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Credibility Online

Credibility online is becoming more and more of an issue. Anyone can have a blog or post to a forum and anyone can edit wiki entries. Web surfers are beginning to comprehend that just because it is in print does not necessarily mean that it is true. In fact, in today's online world, the collective truth might be the closest thing we can get to the real truth. Peer policing and social bookmarking have become common in the online world.

Human nature invariably prompts a level of trust;if it is written, it must be true. We live in a generation where we expect authors, editors and publishers that are qualified to write on various topics. What qualifications are required to post a blog, write an online article, or edit a wiki? Some web surfers may find the answer startling: None. Expertise is no longer a prerequisite. Wikipedia is a popular online reference, that frequently obtains top ranking in search engines as a reference source. How many Wikipedia readers realize that Wikipedia can be edited by anyone at anytime, regardless of their qualifications.

The concept of using peers to review posts is not without problems, while obvious vandalism is often quickly addressed, minor inaccuracies can remain for a fairly long time. Perhaps, persistence is the key. How many of us have the time to constantly make corrections to a reference source? Perhaps the differences are mere nuances, or perhaps a difference of opinion. In the case of a wiki preservation of the reference is subjected to a democratic process or even worse, mere persistence. Will historical perspectives on hot political issues on Wikipedia be reflected by the most persistent group in the future?

The Internet is an evolving medium and unlike encyclopedia or a reference book it is not static. While it is easy to determine the age of an encyclopedia, tracking a web page's origin is far more complex. Syndication further complicates content credibility. While the original webmaster might be diligent in keeping information accurate and up to date. The accuracy of archives and syndicated content becomes a quagmire. There is no guarantee that each syndicated copy will remain accurate, or up to date. As the original publisher has no control over the content. Should webmasters and publishers avoid phrases that are not date specific "This year there were" moving to a more formal "In 2006 there were "?

Suggested steps that will lead to improved online credibility:

1. Education
It is critical that we educate both adults and youngsters about the nature of content on the Internet. Students should be taught to not only cite their sources, but also to establish the expertise of their source. This might seem excessive, but students should second source all items and assign a level of credibility to their sources.

2. Full Disclosure
Like traditional journalists, bloggers, publishers, and webmasters should fully disclose relationships and expertise when writing about a specific field or providing advice on a topic where they have a personal interest. Publications and publishers should always maintain transparency between advertisements and editorial content.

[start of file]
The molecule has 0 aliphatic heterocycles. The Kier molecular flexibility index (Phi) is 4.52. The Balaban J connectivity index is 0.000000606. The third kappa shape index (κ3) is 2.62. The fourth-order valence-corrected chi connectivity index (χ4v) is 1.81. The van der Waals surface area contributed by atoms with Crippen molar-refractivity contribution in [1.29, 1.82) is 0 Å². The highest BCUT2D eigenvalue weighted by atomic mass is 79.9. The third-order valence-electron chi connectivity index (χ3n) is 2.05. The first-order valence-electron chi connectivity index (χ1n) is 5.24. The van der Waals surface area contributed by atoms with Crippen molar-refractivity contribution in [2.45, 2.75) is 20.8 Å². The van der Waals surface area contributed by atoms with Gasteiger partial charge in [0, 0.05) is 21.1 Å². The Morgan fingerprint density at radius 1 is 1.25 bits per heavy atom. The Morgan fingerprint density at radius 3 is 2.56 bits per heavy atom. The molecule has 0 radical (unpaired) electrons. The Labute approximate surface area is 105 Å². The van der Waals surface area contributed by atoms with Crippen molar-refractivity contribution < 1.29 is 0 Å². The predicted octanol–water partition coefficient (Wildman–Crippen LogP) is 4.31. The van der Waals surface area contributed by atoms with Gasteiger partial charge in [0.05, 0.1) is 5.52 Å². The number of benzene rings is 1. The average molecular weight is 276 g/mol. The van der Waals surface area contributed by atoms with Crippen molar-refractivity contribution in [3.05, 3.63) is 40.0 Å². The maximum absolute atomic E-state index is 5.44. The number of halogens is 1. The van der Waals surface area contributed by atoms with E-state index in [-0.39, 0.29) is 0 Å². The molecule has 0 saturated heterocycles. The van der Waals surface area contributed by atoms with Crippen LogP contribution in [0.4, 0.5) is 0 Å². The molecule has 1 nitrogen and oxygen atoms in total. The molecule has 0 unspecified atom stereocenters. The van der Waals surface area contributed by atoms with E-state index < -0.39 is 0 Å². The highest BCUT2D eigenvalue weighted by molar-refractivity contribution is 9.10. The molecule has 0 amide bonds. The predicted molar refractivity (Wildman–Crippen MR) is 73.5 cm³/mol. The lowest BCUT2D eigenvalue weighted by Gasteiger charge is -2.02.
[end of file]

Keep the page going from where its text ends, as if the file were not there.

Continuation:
3. Establish Sources
As in life we build confidence through relationships, so too, we need to build relationships in the online communities. Sources which have provided accurate information over time, should be assessed as more reliable than new sources. While search engines are working to develop algorithms to assess the quality of a website's content , nothing can be a replacement for personal experiences over an extended period of time. If a source has provided misleading or incorrect information, treat the source as unreliable.

4. Date Content
Quality publishers should make an effort to date content. Perhaps the statistical information was accurate at one point in time but due to the passage of time, is no longer an accurate reflection of current trends. Any statistical information should be framed with dates in which the data was collected. Additionally all factual information should be framed with dates.

The vast majority of research conducted today uses the Internet as a primary source. It is critical that the data being collected online is an accurate reflection of facts and is not merely conjecture, opinion, or old information.

About the Author:
Sharon Housley manages marketing for FeedForAll http://www.feedforall.com software for creating, editing, publishing RSS feeds and podcasts. In addition Sharon manages marketing for NotePage http://www.notepage.net a wireless text messaging software company.

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This article may be used freely in opt-in publications and websites, provided that the resource box is included and the links are active. A courtesy copy of the issue or a link to any online posting would be greatly appreciated send an email to sharon@notepage.net .

Additional articles available for publication available at http://www.small-business-software.net/free-website-content.htm

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